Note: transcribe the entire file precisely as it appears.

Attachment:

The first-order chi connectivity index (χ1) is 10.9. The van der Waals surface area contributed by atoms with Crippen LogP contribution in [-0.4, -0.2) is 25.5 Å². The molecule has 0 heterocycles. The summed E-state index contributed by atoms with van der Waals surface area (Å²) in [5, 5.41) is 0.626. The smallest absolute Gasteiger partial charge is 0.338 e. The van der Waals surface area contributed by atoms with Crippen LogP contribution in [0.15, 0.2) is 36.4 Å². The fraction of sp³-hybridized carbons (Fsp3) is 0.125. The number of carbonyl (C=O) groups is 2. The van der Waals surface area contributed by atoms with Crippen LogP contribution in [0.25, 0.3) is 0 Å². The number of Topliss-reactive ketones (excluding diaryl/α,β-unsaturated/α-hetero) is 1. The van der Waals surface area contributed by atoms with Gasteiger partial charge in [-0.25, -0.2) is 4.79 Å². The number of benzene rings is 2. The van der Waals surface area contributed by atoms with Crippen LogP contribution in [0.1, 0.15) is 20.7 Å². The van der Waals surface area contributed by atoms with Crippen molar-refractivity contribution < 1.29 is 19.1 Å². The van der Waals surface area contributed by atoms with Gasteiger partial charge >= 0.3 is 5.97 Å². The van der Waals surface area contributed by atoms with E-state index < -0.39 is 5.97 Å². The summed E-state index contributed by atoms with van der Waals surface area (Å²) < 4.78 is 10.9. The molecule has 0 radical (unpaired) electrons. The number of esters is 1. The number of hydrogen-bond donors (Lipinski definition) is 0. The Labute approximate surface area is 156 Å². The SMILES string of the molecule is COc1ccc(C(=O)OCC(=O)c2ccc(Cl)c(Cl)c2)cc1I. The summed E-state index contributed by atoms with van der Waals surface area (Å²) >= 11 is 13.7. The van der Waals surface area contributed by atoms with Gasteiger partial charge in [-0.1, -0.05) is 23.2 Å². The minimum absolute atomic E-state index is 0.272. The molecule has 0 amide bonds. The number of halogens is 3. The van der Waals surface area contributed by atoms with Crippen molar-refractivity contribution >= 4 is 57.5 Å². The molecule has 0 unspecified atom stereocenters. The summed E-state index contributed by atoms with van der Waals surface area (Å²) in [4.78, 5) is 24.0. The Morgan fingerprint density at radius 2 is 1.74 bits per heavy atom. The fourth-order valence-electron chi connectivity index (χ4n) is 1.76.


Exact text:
The first-order chi connectivity index (χ1) is 10.9. The van der Waals surface area contributed by atoms with Crippen LogP contribution in [-0.4, -0.2) is 25.5 Å². The molecule has 0 heterocycles. The summed E-state index contributed by atoms with van der Waals surface area (Å²) in [5, 5.41) is 0.626. The smallest absolute Gasteiger partial charge is 0.338 e. The van der Waals surface area contributed by atoms with Crippen LogP contribution in [0.15, 0.2) is 36.4 Å². The fraction of sp³-hybridized carbons (Fsp3) is 0.125. The number of carbonyl (C=O) groups is 2. The van der Waals surface area contributed by atoms with Crippen LogP contribution in [0.25, 0.3) is 0 Å². The number of Topliss-reactive ketones (excluding diaryl/α,β-unsaturated/α-hetero) is 1. The van der Waals surface area contributed by atoms with Gasteiger partial charge in [-0.25, -0.2) is 4.79 Å². The number of benzene rings is 2. The van der Waals surface area contributed by atoms with Crippen LogP contribution in [0.1, 0.15) is 20.7 Å². The van der Waals surface area contributed by atoms with Crippen molar-refractivity contribution < 1.29 is 19.1 Å². The van der Waals surface area contributed by atoms with Gasteiger partial charge >= 0.3 is 5.97 Å². The van der Waals surface area contributed by atoms with E-state index < -0.39 is 5.97 Å². The summed E-state index contributed by atoms with van der Waals surface area (Å²) < 4.78 is 10.9. The molecule has 0 radical (unpaired) electrons. The number of esters is 1. The number of hydrogen-bond donors (Lipinski definition) is 0. The Labute approximate surface area is 156 Å². The SMILES string of the molecule is COc1ccc(C(=O)OCC(=O)c2ccc(Cl)c(Cl)c2)cc1I. The summed E-state index contributed by atoms with van der Waals surface area (Å²) >= 11 is 13.7. The van der Waals surface area contributed by atoms with Gasteiger partial charge in [-0.1, -0.05) is 23.2 Å². The minimum absolute atomic E-state index is 0.272. The molecule has 0 amide bonds. The number of halogens is 3. The van der Waals surface area contributed by atoms with Crippen molar-refractivity contribution >= 4 is 57.5 Å². The molecule has 0 unspecified atom stereocenters. The summed E-state index contributed by atoms with van der Waals surface area (Å²) in [4.78, 5) is 24.0. The Morgan fingerprint density at radius 2 is 1.74 bits per heavy atom. The fourth-order valence-electron chi connectivity index (χ4n) is 1.76.